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  5. "Det gör ont att hoppa från d…

"Det gör ont att hoppa från den tredje våningen."

Translation:It hurts to jump from the third floor.

February 4, 2015



surely it is only on reaching the ground that hurts? :)


What is the third floor in Swedish by the way? Is it A or B on my diagram?

<pre> A B 3rd 2nd 3rd 1st 2nd ____Ground_____ 1st____ </pre>


Sadly, both those systems are used in Sweden, so you can never be quite sure. It's different in different buildings. (I think A is more common though).


disgruntled engineer's groan


Is there no language with a logical and consistent floor numbering system?


Well, I think most languages have a floor numbering system that is logical and consistent taken for itself. For example in Germany only system A is used which for me is completely logical. Problems start when communicating with people from other countries that have different numbering systems and aren't familiar with yours. (Or when you learn a lot of languages and get confused ;-) )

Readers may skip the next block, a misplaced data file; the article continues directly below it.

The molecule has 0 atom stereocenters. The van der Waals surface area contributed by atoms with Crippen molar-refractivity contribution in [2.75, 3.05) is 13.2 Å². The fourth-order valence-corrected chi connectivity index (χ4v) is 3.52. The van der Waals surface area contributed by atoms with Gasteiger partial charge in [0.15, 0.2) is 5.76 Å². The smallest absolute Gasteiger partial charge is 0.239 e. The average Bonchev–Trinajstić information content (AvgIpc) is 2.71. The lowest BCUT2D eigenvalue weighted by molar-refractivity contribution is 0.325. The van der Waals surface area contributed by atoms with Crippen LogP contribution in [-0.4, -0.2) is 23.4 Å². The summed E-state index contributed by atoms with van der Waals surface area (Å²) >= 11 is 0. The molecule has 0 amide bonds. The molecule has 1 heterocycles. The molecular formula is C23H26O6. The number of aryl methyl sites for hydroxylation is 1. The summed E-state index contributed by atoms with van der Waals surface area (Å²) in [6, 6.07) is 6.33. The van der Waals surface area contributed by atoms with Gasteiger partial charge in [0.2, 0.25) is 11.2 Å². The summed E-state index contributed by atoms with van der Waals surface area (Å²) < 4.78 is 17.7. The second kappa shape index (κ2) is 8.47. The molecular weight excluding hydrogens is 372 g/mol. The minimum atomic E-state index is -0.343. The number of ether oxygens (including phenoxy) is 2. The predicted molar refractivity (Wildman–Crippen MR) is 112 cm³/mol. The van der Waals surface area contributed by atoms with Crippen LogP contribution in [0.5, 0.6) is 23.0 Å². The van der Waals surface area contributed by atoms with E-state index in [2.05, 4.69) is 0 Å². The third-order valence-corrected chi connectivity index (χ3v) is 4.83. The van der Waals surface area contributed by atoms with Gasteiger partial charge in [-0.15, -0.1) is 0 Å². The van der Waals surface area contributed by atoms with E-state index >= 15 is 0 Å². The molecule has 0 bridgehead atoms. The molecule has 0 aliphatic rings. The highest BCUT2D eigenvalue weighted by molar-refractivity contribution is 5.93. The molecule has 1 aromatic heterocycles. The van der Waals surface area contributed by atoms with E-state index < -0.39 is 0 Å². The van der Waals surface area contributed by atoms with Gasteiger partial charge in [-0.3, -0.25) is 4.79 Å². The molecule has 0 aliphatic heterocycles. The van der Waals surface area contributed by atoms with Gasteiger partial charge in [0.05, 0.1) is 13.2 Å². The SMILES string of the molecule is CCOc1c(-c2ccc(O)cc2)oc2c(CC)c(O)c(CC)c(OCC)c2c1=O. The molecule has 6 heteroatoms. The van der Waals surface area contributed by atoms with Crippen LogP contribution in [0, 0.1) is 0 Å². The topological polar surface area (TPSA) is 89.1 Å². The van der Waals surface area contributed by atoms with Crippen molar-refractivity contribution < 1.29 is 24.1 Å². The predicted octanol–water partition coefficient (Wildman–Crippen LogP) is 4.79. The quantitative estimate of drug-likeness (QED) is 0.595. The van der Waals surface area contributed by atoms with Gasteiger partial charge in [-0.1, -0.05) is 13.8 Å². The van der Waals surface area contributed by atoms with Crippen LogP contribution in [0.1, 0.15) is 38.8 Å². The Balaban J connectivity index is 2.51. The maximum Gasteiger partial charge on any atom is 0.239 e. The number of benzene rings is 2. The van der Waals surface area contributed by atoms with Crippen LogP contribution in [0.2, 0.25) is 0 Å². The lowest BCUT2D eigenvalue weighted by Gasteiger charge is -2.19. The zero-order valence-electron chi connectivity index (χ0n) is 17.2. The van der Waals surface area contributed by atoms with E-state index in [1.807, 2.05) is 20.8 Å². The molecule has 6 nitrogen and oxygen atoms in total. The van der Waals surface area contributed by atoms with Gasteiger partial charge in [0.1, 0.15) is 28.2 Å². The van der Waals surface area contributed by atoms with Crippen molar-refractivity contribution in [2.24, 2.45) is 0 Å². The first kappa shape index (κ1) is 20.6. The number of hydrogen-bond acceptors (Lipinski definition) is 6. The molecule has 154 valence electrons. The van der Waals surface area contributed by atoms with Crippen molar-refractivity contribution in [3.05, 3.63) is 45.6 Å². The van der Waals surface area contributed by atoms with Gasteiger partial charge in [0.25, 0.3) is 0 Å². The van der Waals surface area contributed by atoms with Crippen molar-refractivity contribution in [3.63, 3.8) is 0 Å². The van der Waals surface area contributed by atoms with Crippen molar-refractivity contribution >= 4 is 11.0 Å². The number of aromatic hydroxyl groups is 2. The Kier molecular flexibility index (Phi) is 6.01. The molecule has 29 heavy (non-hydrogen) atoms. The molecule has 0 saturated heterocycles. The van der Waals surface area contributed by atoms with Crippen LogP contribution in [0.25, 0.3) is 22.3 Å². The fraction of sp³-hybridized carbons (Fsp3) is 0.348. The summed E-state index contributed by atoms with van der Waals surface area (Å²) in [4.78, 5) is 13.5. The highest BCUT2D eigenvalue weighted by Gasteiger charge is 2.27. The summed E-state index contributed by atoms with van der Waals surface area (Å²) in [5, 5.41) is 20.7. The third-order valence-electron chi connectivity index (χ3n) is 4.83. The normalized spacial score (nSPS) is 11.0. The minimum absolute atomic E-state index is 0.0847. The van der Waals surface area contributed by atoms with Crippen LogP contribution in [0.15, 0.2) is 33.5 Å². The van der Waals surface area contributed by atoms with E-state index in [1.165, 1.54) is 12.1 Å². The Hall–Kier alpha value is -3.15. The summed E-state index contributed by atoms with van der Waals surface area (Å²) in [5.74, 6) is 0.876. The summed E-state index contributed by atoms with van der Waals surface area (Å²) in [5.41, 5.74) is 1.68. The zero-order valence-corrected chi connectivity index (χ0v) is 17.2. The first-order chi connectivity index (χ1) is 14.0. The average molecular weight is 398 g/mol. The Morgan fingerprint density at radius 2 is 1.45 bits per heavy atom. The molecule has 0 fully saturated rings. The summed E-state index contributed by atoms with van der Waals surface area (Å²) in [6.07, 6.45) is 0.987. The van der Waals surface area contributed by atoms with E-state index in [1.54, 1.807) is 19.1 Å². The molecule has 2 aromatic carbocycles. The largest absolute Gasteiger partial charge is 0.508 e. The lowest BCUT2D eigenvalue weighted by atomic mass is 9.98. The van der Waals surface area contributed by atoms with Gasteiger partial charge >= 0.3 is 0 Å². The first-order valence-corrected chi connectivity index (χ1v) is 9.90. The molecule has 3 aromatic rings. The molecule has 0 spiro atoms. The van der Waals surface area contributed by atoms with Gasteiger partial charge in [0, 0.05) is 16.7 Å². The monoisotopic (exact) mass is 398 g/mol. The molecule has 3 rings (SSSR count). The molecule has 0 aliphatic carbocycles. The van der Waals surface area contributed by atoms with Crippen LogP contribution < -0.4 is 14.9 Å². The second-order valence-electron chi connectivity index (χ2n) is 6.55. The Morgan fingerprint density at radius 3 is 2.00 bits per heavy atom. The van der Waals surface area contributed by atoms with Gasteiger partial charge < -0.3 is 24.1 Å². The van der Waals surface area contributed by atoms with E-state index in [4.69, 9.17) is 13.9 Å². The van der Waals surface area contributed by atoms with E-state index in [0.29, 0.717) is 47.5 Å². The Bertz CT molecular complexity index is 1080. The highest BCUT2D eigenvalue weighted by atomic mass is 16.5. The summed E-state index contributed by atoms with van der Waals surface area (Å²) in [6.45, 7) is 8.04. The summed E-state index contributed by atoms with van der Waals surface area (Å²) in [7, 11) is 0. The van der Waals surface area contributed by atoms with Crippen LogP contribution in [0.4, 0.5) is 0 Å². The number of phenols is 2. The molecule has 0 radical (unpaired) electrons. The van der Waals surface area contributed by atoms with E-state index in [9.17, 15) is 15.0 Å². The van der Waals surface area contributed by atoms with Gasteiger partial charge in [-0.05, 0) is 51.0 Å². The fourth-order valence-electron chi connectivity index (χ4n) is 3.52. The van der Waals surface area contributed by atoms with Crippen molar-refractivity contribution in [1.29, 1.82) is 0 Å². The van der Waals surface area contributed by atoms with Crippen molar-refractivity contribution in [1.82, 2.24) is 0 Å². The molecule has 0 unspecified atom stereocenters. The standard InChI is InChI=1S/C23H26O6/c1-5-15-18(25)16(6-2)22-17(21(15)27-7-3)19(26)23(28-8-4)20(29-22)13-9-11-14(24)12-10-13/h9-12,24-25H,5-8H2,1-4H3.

It must be dangerous to practice bungee jumping in Sweden.


English has that, it just has two of them — one in the US, one in the UK and most other places…


indeed, I just realised that the ground floor is labelled 1 in my student nation a week ago.


Mine is labelled ”zero” but I call it ”first floor”.


I get the feeling your diagram no longer works here.


This sentence seems weird to me as a native speaker. It would be better to say 'It is dangerous to jump from the third floor.' One can die doing this.


I wrote "jumping from the third floor hurts" and it was rejected, why?


Seems like a fine translation - I'll add that. :)


So the direction of the jump is implied here? I got the impression that Swedish treats direction very explicitly, hoppa upp/ner fran. Would it be correct to say "Det gör ont att hoppa från taket" or ".. från en träd", where there is no explicit direction?

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